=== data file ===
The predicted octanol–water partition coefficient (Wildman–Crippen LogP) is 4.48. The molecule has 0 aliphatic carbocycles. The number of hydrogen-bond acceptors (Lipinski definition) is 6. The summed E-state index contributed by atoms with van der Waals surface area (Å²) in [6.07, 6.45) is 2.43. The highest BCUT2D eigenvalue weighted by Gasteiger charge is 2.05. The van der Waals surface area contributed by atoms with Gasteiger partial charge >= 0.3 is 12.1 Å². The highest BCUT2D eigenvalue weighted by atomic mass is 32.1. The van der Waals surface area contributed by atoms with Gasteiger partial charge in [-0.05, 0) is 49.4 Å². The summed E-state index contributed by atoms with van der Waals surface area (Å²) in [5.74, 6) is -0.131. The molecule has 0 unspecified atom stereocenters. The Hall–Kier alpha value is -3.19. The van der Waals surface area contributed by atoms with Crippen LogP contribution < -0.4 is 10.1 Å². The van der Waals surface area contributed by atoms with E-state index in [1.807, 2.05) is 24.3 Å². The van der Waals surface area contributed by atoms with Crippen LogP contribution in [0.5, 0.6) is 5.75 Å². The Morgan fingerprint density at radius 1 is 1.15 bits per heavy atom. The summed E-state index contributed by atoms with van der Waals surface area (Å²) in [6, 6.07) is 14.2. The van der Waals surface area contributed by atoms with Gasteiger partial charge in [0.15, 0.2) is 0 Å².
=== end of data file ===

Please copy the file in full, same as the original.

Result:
The predicted octanol–water partition coefficient (Wildman–Crippen LogP) is 4.48. The molecule has 0 aliphatic carbocycles. The number of hydrogen-bond acceptors (Lipinski definition) is 6. The summed E-state index contributed by atoms with van der Waals surface area (Å²) in [6.07, 6.45) is 2.43. The highest BCUT2D eigenvalue weighted by Gasteiger charge is 2.05. The van der Waals surface area contributed by atoms with Gasteiger partial charge >= 0.3 is 12.1 Å². The highest BCUT2D eigenvalue weighted by atomic mass is 32.1. The van der Waals surface area contributed by atoms with Gasteiger partial charge in [-0.05, 0) is 49.4 Å². The summed E-state index contributed by atoms with van der Waals surface area (Å²) in [5.74, 6) is -0.131. The molecule has 0 unspecified atom stereocenters. The Hall–Kier alpha value is -3.19. The van der Waals surface area contributed by atoms with Crippen LogP contribution < -0.4 is 10.1 Å². The van der Waals surface area contributed by atoms with E-state index in [1.807, 2.05) is 24.3 Å². The van der Waals surface area contributed by atoms with Crippen LogP contribution in [0.5, 0.6) is 5.75 Å². The Morgan fingerprint density at radius 1 is 1.15 bits per heavy atom. The summed E-state index contributed by atoms with van der Waals surface area (Å²) in [6, 6.07) is 14.2. The van der Waals surface area contributed by atoms with Gasteiger partial charge in [0.15, 0.2) is 0 Å².